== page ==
Welcome to Joint Accounts, a weekly advice column about money and relationships of all kinds. Have a question? Email email@example.com.
Dear Joint Accounts,
I’m a mid-30s gay man and I’ve finally arrived in my career to the point where I’m making decent money. I like taking lots of trips, eating good food, and drinking nice cocktails. I also want to share that with a boyfriend or lover. But often, when I’m dating younger guys, they’re less far along in their career and don’t make as much money. I’ve dabbled in the sugar-daddy dynamic a bit, paying for everything we did together, and honestly, I kind of liked it. Sometimes, I want to do fancy things with a guy and I don’t want his financial situation to stop us. But with the #MeToo movement and my awareness of how power and money influence a relationship, how do I be an ethical sugar daddy? And how do I create the right boundaries so I also don’t get taken advantage of? How do I have these conversations with a partner?
—Ethical Sugar Daddy
First things first, let’s define what we’re talking about. The act of sugaring is simply offering a financial benefit — tuition repayment, fancy meals, expensive trips — to another person you’re dating.
That doesn’t sound too bad, right? But sugar-daddy dynamics rarely play out neatly. The term itself implies a parent-child relationship rather than an equal partnership between two adults. And when that equality is in question, problems arise. For example, as you mentioned, the person receiving the financial benefit might take advantage of the affluent person in the relationship. Or maybe money is being used as a form of emotional abuse.
It doesn’t sound like you enjoy this situation because of the power dynamics, though — you just enjoy doing fancy things and sharing those experiences. When my husband and I first started dating, I felt the same way: I wanted to go to nice restaurants, but he was broke. So when I craved a fancier meal, I suggested the spot and was happy to pay the bill. This isn’t exactly sugaring; it’s just what tends to happen when one person in the relationship outearns the other. Gifting experiences to someone you love isn’t the same as trying to financially dominate them.
And the fact that you’re sensitive to the situation means you’re already taking steps to make sure any potential partnership is a healthy one, notes Adam Kol, a financial relationship coach. “Recognizing the power dynamic is a key first step,” he says.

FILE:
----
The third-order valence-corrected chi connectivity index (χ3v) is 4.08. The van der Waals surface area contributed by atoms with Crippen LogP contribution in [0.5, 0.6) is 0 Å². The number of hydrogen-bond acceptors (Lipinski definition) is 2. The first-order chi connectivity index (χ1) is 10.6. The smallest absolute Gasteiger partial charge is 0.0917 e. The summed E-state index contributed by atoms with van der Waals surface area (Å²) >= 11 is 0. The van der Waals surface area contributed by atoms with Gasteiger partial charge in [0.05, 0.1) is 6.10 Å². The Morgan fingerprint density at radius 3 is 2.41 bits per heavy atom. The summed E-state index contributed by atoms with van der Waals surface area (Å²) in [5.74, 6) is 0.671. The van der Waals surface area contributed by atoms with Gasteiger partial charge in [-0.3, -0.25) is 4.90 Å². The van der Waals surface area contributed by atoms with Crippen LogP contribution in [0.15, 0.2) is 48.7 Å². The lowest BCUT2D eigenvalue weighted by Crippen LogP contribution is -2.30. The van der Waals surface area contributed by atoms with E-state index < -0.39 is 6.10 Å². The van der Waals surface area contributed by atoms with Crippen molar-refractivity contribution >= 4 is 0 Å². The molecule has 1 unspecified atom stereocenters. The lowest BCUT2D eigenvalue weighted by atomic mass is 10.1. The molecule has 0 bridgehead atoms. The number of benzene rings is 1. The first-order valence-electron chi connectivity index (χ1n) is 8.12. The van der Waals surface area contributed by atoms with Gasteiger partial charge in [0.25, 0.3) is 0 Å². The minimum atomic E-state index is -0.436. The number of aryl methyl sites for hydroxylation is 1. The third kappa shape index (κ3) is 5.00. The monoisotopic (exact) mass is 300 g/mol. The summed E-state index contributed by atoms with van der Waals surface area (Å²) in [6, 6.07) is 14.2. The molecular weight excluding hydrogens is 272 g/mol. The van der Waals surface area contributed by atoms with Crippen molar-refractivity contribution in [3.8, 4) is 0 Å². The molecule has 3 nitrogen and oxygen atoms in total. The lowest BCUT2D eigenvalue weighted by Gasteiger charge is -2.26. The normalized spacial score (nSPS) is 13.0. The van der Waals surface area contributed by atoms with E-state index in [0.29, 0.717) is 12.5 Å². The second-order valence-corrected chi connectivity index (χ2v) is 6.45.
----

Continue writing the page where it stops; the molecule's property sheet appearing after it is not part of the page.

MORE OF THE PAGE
“Bringing that care, love, and openness to the conversation is going to do a lot of the work for him right there,” Kol adds. Money conversations are always a little awkward, but talking through your situation is key to easing any discomfort you’re feeling. “Be bold and honest,” Kol says. “Tell him you want to enjoy fancy things with him, even if that means treating him, and also make sure each of you feels cared for and respected. Then ask him when would be a good time to chat more about this.”
The goal is to set boundaries and get on the same page. I’d ask questions about the kind of expenses your boyfriend is comfortable with you paying for, and bring up how comfortable you are paying for those things, too. Try something like, “I earn a pretty good living and enjoy doing nicer things, and that can be expensive. How do you feel about me paying for stuff? Are you okay with how our financial dynamics are playing out?” Come up with a plan to decide who will pay for which expenses so there are no surprises.
If you’re worried about getting taken advantage of, the question to ask is: Would your boyfriend still want to be with you, if you didn’t pay for those things?
You can also brainstorm alternative ways to contribute to an experience that aren’t money. Once, I wanted to go on a weekend trip with a boyfriend who declined, for financial reasons. So I offered to pay, and yes, it felt good to be in a position where I could provide something to someone I loved. But my then-boyfriend also contributed in other ways, like researching hotels and planning travel logistics, which helped the whole thing feel like more of a joint venture.
If you’re worried about getting taken advantage of, ask yourself: Would your boyfriend still want to be with you if you didn’t pay for those things? If you suspect the answer is no, and you feel like your identity in the relationship is only defined in dollars, it might be time to find someone who likes you for more than your finances.
But if your boyfriend appreciates you beyond your bank account, and you respect each others’ emotions and well-being, then money can just be money. And if you want to use yours to share some fun experiences together, have the conversation and make sure there’s mutual respect and appreciation. Then, enjoy those fancy trips and nice cocktails together, knowing you’re on the same page.